Pennsylvania AG, Philly police commissioner criticize conceal-carry bill in Congress

Pennsylvania Attorney General Josh Shapiro (center), Shira Goodman, CeaseFire PA executive director, (left) and Philadelphia Police Commissioner Richard Ross (right) held a press conference at police headquarters Tuesday to express concern over concealed carry reciprocity. (Kimberly Paynter/WHYY)

Pennsylvania Attorney General Josh Shapiro (center), Shira Goodman, CeaseFire PA executive director, (left) and Philadelphia Police Commissioner Richard Ross (right) held a press conference at police headquarters Tuesday to express concern over concealed carry reciprocity. (Kimberly Paynter/WHYY)

Philadelphia authorities and anti-gun violence groups are concerned about a federal measure backed by the National Rifle Association that would expand the right to carry concealed weapons.

The bill would allow anyone with a permit from any state to carry a concealed weapon anywhere in the United States.

Shira Goodman with the group Ceasefire PA said that would be harmful Pennsylvania and other states that have stricter standards.

“We think this is dangerous,” she said. “It undermines state and local law enforcement authority, and it undermines state rights.”

Proponents say it’s unfair for those who legally own guns to have to brush up on the particular laws in every state where they travel, as long as they go through the proper steps to earn approval to carry a concealed weapon in their home state.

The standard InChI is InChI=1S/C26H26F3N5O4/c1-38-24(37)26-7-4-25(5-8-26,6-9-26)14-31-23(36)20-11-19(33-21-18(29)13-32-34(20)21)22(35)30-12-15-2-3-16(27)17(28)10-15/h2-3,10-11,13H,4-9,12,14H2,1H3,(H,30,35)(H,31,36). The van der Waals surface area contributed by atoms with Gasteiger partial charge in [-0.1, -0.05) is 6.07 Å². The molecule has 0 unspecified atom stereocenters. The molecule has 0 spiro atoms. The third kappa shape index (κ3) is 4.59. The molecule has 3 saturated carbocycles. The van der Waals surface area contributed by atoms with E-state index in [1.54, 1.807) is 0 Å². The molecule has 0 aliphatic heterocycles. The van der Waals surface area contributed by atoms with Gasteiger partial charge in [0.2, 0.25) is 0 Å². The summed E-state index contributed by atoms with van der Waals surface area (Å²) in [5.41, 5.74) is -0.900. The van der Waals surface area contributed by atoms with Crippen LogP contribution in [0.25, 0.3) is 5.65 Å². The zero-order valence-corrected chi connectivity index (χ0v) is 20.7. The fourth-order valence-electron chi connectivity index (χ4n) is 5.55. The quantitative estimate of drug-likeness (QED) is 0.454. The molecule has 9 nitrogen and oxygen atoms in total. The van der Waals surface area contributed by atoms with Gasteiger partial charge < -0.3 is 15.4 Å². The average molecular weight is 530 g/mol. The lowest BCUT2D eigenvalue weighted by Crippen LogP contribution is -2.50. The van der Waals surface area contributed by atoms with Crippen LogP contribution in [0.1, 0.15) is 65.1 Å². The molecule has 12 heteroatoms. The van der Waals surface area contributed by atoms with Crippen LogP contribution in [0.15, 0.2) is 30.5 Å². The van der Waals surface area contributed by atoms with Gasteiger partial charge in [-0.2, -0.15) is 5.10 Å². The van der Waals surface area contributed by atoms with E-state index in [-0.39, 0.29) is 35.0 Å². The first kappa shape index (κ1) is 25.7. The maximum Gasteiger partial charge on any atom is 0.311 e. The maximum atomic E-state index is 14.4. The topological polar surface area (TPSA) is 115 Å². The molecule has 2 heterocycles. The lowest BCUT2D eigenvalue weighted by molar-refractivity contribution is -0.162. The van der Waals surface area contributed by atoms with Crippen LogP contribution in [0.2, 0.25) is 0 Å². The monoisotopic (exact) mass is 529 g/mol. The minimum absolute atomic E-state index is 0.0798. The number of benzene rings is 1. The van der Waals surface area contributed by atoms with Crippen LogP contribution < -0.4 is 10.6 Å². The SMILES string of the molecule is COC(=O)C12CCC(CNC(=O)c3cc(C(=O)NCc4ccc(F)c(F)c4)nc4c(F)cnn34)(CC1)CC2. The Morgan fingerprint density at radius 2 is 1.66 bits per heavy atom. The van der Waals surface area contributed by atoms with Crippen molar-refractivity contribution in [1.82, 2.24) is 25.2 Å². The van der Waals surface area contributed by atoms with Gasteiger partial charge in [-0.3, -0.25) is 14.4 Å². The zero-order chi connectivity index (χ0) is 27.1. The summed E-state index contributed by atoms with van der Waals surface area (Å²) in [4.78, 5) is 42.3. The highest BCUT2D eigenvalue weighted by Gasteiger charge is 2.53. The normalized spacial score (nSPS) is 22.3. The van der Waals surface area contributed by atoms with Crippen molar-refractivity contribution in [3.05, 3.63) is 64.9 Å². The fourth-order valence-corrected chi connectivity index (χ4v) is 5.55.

But Philadelphia Police Commissioner Richard Ross and Pennsylvania Attorney General Josh Shapiro disagree with the NRA and attorneys general from other states who say the bill would strengthen the Second Amendment.

“If they were serious about states rights, they would be focused about upholding the laws of their respective states or commonwealths instead of engaging of a race to the bottom at the federal level,” Shapiro said Tuesday.

Shapiro said he is concerned about gun owners with permits from states with weaker standards than Pennsylvania or no standards at all carrying concealed weapons here.

Pennsylvania changed its own laws about reciprocity after it came to light that residents who had been denied conceal-carry permits locally were able to obtain them from the state of Florida.  At one time, 4,000 Pennsylvania residents had obtained Florida permits.  But in 2013 the “Florida loophole” was closed.

Complying with gun laws in neighboring states has been an issue in the Philadelphia region, especially in New Jersey.  The Garden State prohibits transporting guns in a car unless the weapons are locked, unloaded and in the trunk.

Gov. Chris Christie has commuted sentences for those arrested for violating this law, saying it was turning legal gun owners into criminals.

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